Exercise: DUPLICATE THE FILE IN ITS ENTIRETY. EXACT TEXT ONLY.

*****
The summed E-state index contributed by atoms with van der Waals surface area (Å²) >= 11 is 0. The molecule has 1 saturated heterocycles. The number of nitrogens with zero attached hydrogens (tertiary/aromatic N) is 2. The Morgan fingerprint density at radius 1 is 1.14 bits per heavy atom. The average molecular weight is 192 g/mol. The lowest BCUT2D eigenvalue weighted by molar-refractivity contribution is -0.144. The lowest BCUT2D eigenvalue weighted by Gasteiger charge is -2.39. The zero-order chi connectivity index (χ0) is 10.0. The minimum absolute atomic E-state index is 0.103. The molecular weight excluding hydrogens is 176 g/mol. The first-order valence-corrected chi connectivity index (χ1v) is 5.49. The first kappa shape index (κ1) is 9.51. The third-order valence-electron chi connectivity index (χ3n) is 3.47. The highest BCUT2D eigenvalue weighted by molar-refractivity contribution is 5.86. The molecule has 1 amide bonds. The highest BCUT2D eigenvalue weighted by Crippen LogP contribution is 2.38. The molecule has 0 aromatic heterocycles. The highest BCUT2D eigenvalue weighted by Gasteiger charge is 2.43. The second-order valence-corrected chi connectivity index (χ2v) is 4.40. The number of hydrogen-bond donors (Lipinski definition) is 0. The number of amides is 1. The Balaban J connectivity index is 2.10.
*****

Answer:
The summed E-state index contributed by atoms with van der Waals surface area (Å²) >= 11 is 0. The molecule has 1 saturated heterocycles. The number of nitrogens with zero attached hydrogens (tertiary/aromatic N) is 2. The Morgan fingerprint density at radius 1 is 1.14 bits per heavy atom. The average molecular weight is 192 g/mol. The lowest BCUT2D eigenvalue weighted by molar-refractivity contribution is -0.144. The lowest BCUT2D eigenvalue weighted by Gasteiger charge is -2.39. The zero-order chi connectivity index (χ0) is 10.0. The minimum absolute atomic E-state index is 0.103. The molecular weight excluding hydrogens is 176 g/mol. The first-order valence-corrected chi connectivity index (χ1v) is 5.49. The first kappa shape index (κ1) is 9.51. The third-order valence-electron chi connectivity index (χ3n) is 3.47. The highest BCUT2D eigenvalue weighted by molar-refractivity contribution is 5.86. The molecule has 1 amide bonds. The highest BCUT2D eigenvalue weighted by Crippen LogP contribution is 2.38. The molecule has 0 aromatic heterocycles. The highest BCUT2D eigenvalue weighted by Gasteiger charge is 2.43. The second-order valence-corrected chi connectivity index (χ2v) is 4.40. The number of hydrogen-bond donors (Lipinski definition) is 0. The number of amides is 1. The Balaban J connectivity index is 2.10.